The Dance of Anger


There is one book I’ve yet to write about, and it’s perhaps one of the most recommended readings I share with clients. It’s The Dance of Anger  (’85, ’97, ’05) – a “New York Times Bestseller” by psychologist Harriet Lerner, Ph.D. Despite the subtitle, A Woman’s Guide to Changing the Patterns of Intimate Relationships, I recommend it to as many men as women. Although Dr. Lerner uses the “Dance” theme in several other books (The Dance of Fear; The Dance of Connection; The Dance of Deception; The Dance of Intimacy),  The Dance of Anger is unquestionably her most popular “Dance” publication.

Chapter 1, “The Challenge of Anger,” begins:

“Anger is a signal, and one worth listening to. Our anger may be a message that we are being hurt, that our rights are being violated, that our needs or wants are not being adequately met, or simply that something is not right. Our anger may tell us that we are not addressing an important emotional issue in our lives, or that too much of our self – our beliefs, values, desires, or ambitions – is being compromised in a relationship. Our anger may be a signal that we are doing more and giving more than we can comfortably do or give. Or, our anger may warn us that others are doing too much for us, at the expense of our own competence and growth. Just as physical pain tells us to take our hand off the hot stove, the pain of our anger preserves the very integrity of our self. Our anger can motivate us to say ‘no’ to the ways in which we are defined by others and ‘yes’ to the dictates of our inner self.” (p. 1)

I’ve noted in previous blogs that the term “emotion” literally means “to move.” Emotions “move” us to say and/or do something. For example, depression often moves us to address perceived or actual “loss” in our lives. Anxiety moves us to address perceived or actual “threat”. Happiness moves us to express “joy”. Anger, as Dr. Lerner notes, moves us to address something we’re wanting/needing, or not. And, sadness or anxiety can look a lot like anger! In other words, anger on a continuum (frustration ->resentment ->rage) is often the outward manifestation of feeling sad/depressed, or scared/anxious; like losing our child in the shopping mall, but getting angry when we find them. The reason we get angry is because the temporary loss of our child’s whereabouts scares us. So, I am continually asking angry clients what it is they want/need, or not; a seemingly obvious question with important implications. Once the question is answered (which may take some time), it becomes the essence of assertive communication (“polite, but powerful” communication) with others; for example, “I’m frustrated (Angry!) that I’m never asked about my day. I’d like for you to ask me about my day!” Like a tennis game, we volley our wants and needs over the net – in the hope that the receiver will play. If not (mixing metaphors), we access our “trump card question”: “What am I prepared to do if s/he is unwilling–perhaps unable–to work with me?” I’ll illustrate the “trump card question” using one of Harriet Lerner’s examples:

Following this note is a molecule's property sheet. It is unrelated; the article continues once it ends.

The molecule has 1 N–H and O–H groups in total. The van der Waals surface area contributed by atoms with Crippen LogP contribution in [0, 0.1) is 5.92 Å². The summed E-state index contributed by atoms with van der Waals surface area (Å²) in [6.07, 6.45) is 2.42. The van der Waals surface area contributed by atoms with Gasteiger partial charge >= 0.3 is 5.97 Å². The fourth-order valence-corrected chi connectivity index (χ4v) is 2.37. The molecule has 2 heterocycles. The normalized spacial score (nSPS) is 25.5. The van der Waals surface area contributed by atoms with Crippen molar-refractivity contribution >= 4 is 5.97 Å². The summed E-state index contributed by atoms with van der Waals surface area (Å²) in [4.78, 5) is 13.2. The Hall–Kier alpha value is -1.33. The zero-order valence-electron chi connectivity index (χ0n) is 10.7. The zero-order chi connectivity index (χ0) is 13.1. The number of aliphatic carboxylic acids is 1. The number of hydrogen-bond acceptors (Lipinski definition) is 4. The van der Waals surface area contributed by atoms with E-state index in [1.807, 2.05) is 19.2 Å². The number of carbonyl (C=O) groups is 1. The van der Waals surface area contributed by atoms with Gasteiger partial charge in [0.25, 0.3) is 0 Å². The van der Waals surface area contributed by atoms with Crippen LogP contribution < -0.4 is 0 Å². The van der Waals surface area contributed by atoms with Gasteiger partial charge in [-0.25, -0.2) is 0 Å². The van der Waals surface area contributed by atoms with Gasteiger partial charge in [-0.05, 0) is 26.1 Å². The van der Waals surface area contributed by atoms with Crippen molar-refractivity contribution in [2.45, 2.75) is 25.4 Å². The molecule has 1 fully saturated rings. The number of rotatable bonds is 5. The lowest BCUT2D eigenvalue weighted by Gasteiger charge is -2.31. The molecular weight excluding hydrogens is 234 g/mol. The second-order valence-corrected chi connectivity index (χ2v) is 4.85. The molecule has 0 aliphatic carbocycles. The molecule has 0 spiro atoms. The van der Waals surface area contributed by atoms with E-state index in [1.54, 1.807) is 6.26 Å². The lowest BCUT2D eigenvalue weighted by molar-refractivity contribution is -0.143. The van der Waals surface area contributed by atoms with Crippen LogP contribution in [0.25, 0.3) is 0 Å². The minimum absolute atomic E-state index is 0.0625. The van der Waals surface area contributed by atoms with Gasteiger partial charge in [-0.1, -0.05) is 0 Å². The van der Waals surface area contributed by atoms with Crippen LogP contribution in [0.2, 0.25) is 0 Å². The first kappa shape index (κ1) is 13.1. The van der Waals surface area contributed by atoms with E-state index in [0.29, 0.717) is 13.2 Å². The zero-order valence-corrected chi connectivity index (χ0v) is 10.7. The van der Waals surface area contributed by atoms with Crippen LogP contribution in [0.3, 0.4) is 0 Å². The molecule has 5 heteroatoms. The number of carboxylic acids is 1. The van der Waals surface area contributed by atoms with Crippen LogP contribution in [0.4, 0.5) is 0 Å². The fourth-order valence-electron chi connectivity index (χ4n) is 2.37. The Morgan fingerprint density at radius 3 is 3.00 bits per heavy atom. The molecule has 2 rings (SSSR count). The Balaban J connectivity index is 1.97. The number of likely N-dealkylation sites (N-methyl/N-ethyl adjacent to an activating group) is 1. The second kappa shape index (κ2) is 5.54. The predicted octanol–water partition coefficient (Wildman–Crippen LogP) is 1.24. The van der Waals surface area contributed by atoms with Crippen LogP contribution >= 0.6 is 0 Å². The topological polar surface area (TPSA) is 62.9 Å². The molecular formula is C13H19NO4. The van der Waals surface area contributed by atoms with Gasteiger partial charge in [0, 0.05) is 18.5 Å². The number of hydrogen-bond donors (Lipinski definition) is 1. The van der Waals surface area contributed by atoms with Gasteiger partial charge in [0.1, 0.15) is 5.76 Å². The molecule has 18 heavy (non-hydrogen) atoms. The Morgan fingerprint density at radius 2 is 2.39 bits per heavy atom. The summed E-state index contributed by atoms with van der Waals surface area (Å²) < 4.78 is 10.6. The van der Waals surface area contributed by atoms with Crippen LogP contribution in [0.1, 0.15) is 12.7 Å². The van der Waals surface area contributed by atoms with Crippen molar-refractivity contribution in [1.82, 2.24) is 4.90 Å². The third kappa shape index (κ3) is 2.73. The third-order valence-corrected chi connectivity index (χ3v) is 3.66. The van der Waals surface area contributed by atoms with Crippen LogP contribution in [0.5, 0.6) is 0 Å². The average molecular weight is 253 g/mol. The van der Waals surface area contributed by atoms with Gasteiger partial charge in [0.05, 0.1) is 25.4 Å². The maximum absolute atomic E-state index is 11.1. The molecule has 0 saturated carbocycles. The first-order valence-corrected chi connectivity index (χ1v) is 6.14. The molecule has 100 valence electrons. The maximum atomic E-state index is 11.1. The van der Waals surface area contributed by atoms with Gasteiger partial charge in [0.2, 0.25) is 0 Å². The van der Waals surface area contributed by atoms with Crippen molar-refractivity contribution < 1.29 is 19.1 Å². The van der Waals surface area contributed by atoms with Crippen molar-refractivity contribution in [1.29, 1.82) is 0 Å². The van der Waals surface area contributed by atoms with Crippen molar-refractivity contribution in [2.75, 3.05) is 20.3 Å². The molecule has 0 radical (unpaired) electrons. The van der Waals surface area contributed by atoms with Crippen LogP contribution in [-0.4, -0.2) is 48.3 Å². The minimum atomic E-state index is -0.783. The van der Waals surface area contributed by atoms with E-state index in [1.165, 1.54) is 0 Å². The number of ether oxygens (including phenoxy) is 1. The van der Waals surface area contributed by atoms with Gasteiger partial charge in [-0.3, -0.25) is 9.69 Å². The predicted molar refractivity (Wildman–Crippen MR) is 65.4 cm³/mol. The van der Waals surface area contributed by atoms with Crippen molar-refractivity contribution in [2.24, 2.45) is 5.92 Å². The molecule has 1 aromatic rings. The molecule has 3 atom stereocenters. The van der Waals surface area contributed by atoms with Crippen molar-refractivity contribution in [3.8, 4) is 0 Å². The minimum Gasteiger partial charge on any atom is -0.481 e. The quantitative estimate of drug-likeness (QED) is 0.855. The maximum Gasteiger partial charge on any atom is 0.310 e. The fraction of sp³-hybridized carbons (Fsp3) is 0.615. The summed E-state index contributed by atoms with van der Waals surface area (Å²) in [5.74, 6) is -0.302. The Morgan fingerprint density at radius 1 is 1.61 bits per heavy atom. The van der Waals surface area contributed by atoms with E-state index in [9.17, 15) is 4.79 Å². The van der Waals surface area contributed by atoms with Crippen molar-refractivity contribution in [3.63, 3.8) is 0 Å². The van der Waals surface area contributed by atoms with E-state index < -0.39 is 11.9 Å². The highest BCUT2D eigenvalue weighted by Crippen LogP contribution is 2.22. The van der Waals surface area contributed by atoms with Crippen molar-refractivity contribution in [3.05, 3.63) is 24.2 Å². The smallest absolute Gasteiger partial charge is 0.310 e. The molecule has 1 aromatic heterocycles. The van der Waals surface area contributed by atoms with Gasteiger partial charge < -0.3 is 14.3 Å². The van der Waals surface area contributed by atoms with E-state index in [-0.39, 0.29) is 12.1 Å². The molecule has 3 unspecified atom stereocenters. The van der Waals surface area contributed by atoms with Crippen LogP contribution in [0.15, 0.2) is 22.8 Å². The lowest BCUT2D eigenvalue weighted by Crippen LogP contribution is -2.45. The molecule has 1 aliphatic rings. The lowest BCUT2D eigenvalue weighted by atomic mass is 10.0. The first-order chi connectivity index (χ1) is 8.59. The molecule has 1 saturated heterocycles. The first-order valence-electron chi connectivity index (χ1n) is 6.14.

“Larry’s pattern of leaving household jobs half finished was a real irritant to Sandra. The typical old pattern was that Sandra would push Larry to finish a task, in response to which he would procrastinate further, which provoked Sandra in pushing harder. The circular dance was procrastinate-push-procrastinate-push…As is often the case, Sandra’s pushing actually helped Larry to be more comfortable with his irresponsible behavior. He would become angry and defensive in the face of her criticisms, which protected him from feeling guilty and concerned about his difficulty completing tasks….Now, Sandra is clear in telling Larry that she becomes upset when the bathroom ceiling remains half painted and buckets of paint are lying around the house. If Larry shows no positive response to her complaint, Sandra then puts her energy into determining what she will do or will not do in order to take care of her own needs. She is able to do this when she begins to feel resentful….Thus she can talk to Larry without hostility and let him know that she is needing to do something for herself and not to him. After considering the options open to her, she may choose to say any number of things to Larry. It may be: ‘Okay, I don’t like it, but I can live with it.’ Or, ‘Larry I would rather you finish what you began, but if you are unable to do so this week, it is bothersome enough to me that I will do it myself. I can paint it without becoming angry, so that’s okay with me.’ Or, ‘I can only tolerate looking at this unfinished job for one more week, and I can’t complete it myself without becoming angry about it. So, what might we do that you don’t feel pushed and I don’t become furious? One idea I have is to call the painter if it’s not done by Saturday.'” (pp. 65-66)

That’s an example of what I mean by the “trump card question”. I assure you that Harriet Lerner’s The Dance of Anger is worth the read!

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